Why we should keep the World Club Series

The World Club Series has come and gone and has left English fans wondering if it is worth bothering with next year and, at a superficial level, I can see where the naysayers are coming from.

 On the surface, it’s not a good concept. We’ve tried a World Club Series for two years in a row and the English teams have lost every game. This year, media outlets are running out of ways to describe how bad the defeats were and it does raise the question, is it worth doing?

As much as it pains me to say it, I think as a sport, we need it. We need to see our teams test themselves against the best in the world because it gives us an idea of what level we are at. It just so happens that at the minute, we are severely lacking in almost every aspect.

 If you look at just the 2016 series as a case study, it makes for bad reading. However, just look at all the lessons that are there to be learnt. With every defeat comes a chance to improve and this is no different.

Patience seems to be key to the Australian sides’ tactics and they don’t try and force a score on every possession, however watching our sides attack it seemed like they felt that if they didn’t score on that drive they wouldn’t have another chance to – safe to say that tactic didn’t work.

Another issue is, teams go into the games on the back of reports stating that they can’t match the Australian teams and must try something special. Surely then, we should be studying what the Australian teams do and implementing it into Super League? If it is good enough for Super League but not for the NRL then we are never going to compete.

I think the key here is that we cannot brush these results under the carpet and just ‘try again next year’, as a sport we need to acknowledge that to be the best we have to learn to beat the best, and figuring out where we went wrong in this series will go a long way to helping us understand that.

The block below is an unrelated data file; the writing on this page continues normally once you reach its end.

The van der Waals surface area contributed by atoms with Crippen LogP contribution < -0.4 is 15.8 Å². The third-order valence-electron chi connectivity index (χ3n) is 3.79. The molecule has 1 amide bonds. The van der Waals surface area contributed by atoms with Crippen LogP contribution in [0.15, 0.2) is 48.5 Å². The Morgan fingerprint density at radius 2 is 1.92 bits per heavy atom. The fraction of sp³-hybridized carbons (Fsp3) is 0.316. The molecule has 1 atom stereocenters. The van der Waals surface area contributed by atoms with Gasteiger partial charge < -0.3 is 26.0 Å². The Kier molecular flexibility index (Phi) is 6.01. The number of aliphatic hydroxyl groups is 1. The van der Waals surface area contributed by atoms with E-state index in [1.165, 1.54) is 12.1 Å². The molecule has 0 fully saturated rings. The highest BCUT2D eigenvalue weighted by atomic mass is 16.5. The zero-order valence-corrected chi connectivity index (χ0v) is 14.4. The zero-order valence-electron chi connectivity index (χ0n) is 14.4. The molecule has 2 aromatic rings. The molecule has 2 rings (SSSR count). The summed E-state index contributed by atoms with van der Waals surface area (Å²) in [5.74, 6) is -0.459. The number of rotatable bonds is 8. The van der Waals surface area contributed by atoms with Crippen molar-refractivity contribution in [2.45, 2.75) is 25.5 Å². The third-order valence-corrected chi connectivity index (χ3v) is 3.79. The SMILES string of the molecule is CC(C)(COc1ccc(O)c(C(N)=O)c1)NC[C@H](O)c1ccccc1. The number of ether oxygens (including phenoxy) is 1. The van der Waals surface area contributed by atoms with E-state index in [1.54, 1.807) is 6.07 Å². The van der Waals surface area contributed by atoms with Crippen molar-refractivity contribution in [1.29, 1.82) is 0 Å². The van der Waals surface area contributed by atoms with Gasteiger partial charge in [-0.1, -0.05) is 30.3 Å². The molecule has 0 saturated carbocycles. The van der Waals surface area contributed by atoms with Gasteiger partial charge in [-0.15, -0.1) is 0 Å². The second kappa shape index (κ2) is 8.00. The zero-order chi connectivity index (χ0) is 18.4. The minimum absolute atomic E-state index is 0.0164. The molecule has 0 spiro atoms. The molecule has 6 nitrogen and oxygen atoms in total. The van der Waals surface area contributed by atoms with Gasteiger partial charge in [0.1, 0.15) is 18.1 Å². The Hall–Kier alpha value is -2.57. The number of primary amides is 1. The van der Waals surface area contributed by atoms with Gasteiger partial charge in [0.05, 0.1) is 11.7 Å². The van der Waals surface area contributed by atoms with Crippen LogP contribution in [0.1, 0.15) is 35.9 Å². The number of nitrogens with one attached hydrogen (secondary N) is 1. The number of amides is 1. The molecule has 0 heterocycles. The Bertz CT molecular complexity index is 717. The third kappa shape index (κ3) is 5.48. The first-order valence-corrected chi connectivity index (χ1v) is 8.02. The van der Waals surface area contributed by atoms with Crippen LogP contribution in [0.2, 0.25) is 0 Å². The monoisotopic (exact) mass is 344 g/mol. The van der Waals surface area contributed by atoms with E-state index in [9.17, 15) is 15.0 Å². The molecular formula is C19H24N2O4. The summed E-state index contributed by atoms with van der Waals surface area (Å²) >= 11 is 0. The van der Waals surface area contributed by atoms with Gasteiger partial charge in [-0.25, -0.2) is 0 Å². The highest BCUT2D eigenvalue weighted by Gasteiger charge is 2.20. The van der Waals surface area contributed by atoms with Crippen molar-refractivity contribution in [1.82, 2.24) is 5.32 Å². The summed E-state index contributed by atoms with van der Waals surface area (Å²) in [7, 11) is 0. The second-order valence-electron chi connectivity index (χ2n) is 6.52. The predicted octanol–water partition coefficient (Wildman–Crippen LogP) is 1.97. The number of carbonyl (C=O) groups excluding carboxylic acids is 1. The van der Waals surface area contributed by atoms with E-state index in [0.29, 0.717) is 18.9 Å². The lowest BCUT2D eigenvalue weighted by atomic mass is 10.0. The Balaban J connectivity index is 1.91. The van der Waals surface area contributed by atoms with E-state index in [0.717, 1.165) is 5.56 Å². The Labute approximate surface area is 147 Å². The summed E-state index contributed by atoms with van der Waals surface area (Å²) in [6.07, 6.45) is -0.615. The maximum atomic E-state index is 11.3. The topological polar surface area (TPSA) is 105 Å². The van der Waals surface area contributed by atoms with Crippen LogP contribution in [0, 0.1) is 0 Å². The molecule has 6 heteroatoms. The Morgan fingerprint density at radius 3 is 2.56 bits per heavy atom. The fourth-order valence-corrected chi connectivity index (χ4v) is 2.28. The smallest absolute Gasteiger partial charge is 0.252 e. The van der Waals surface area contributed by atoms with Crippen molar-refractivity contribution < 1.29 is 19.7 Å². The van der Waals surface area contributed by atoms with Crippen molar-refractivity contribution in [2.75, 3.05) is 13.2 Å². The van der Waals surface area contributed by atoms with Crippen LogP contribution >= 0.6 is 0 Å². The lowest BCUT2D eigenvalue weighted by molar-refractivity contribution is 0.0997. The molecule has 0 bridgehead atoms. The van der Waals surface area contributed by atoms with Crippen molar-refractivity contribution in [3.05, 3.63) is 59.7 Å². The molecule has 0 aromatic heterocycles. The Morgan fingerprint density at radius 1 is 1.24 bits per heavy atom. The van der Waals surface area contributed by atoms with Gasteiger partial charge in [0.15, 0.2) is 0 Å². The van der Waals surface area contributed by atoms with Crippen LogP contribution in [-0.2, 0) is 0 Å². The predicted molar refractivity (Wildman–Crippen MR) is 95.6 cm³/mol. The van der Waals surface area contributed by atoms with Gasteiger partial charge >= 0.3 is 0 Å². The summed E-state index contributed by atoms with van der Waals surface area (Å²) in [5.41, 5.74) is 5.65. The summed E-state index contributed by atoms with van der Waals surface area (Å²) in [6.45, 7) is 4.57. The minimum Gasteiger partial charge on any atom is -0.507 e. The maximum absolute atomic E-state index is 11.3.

It will also do wonders for the international game, a lot of our players have had the benefit of NRL experience and now, England have the most successful Australian coach of all time in Wayne Bennett. He was a part of the World Club Series this year as Head Coach of Brisbane and he no doubt had both his club and country caps on.

 This next comment may not win me many friends but I believe that Stevo made a lot of sense by saying that we need a ‘culture change’. I think the best thing that we can do in this situation is to change the way that we teach younger players. For too long we have seen one up rugby and focused on big players, it’s slowly creeping in now, but we need to focus on finding a new breed of more creative player that can generate something from nothing and really add excitement to our game.

NRL sides do seem to be taking the World Club Series more seriously than the one off World Club Challenges of old. However, besides a warm up game and bragging rights – what do they get from the experience? Super League gets to test itself against NRL competition and UK fans get to see the best teams from Australia play live, but I really struggle to see how it benefits Australian sides. If they suddenly realise that they don’t get much from it, will that be the end of the competition?

 That begs the question should it be held in Australia? (Alarm bells will be ringing now as you recall the ill-fated 1997 World Club Championship). I don’t believe it should at the moment.

As it stands, the competition comes just after the start of the Super League season, which already brings with it it’s own issues; injuries to key players like Wigan’s Michael McIlorum being a prime example. I don’t think you could then ship off three teams from Super League to the other side of the world, play what is effectively a friendly and then send them home expecting them to be refreshed and back to their Super League season (a competition that matters more) the week after.

The defeat in this series isn’t going to go away any time soon. The English teams scored a collective 28 points whilst their Australian counterparts racked up 118. It may not be next year, it may not be the year after but I think if the teams learn from these experiences and don’t just treat it as a one off game, then we could eventually get on level terms.

The first, and possibly most important, lesson we can learn from our Australian cousins is that patience is indeed a virtue.

Follow Daniel Roberts on Twitter @DannyRoberts74

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